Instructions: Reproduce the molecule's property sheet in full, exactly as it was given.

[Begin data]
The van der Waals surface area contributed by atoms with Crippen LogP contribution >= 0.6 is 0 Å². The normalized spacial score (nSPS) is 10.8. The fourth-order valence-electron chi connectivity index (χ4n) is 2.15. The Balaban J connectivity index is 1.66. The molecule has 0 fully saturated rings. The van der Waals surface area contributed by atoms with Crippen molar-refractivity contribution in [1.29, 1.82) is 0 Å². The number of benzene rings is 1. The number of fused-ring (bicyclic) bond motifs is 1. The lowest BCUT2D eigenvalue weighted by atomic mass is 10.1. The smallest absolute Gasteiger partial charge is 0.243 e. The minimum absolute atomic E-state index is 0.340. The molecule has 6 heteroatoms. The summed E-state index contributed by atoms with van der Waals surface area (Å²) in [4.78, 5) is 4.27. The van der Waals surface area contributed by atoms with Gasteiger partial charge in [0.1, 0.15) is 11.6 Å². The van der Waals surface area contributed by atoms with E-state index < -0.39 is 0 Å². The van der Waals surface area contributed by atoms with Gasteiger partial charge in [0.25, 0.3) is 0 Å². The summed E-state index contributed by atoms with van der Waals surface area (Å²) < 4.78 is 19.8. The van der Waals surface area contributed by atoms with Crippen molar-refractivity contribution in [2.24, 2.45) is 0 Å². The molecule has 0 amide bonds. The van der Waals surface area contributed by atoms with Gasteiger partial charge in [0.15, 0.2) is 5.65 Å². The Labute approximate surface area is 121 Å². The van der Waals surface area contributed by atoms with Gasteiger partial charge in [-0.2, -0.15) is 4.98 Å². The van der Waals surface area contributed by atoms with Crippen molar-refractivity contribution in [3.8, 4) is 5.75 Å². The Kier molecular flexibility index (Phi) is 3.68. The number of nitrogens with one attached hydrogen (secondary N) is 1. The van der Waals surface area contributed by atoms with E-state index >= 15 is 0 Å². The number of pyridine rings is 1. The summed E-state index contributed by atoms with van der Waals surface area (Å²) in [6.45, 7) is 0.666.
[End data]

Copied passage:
The van der Waals surface area contributed by atoms with Crippen LogP contribution >= 0.6 is 0 Å². The normalized spacial score (nSPS) is 10.8. The fourth-order valence-electron chi connectivity index (χ4n) is 2.15. The Balaban J connectivity index is 1.66. The molecule has 0 fully saturated rings. The van der Waals surface area contributed by atoms with Crippen molar-refractivity contribution in [1.29, 1.82) is 0 Å². The number of benzene rings is 1. The number of fused-ring (bicyclic) bond motifs is 1. The lowest BCUT2D eigenvalue weighted by atomic mass is 10.1. The smallest absolute Gasteiger partial charge is 0.243 e. The minimum absolute atomic E-state index is 0.340. The molecule has 6 heteroatoms. The summed E-state index contributed by atoms with van der Waals surface area (Å²) in [4.78, 5) is 4.27. The van der Waals surface area contributed by atoms with Gasteiger partial charge in [0.1, 0.15) is 11.6 Å². The van der Waals surface area contributed by atoms with E-state index < -0.39 is 0 Å². The van der Waals surface area contributed by atoms with Gasteiger partial charge in [0.25, 0.3) is 0 Å². The summed E-state index contributed by atoms with van der Waals surface area (Å²) < 4.78 is 19.8. The van der Waals surface area contributed by atoms with Crippen molar-refractivity contribution in [2.24, 2.45) is 0 Å². The molecule has 0 amide bonds. The van der Waals surface area contributed by atoms with Gasteiger partial charge in [0.15, 0.2) is 5.65 Å². The Labute approximate surface area is 121 Å². The van der Waals surface area contributed by atoms with Gasteiger partial charge in [-0.2, -0.15) is 4.98 Å². The van der Waals surface area contributed by atoms with Crippen molar-refractivity contribution in [3.8, 4) is 5.75 Å². The Kier molecular flexibility index (Phi) is 3.68. The number of nitrogens with one attached hydrogen (secondary N) is 1. The van der Waals surface area contributed by atoms with E-state index >= 15 is 0 Å². The number of pyridine rings is 1. The summed E-state index contributed by atoms with van der Waals surface area (Å²) in [6.45, 7) is 0.666.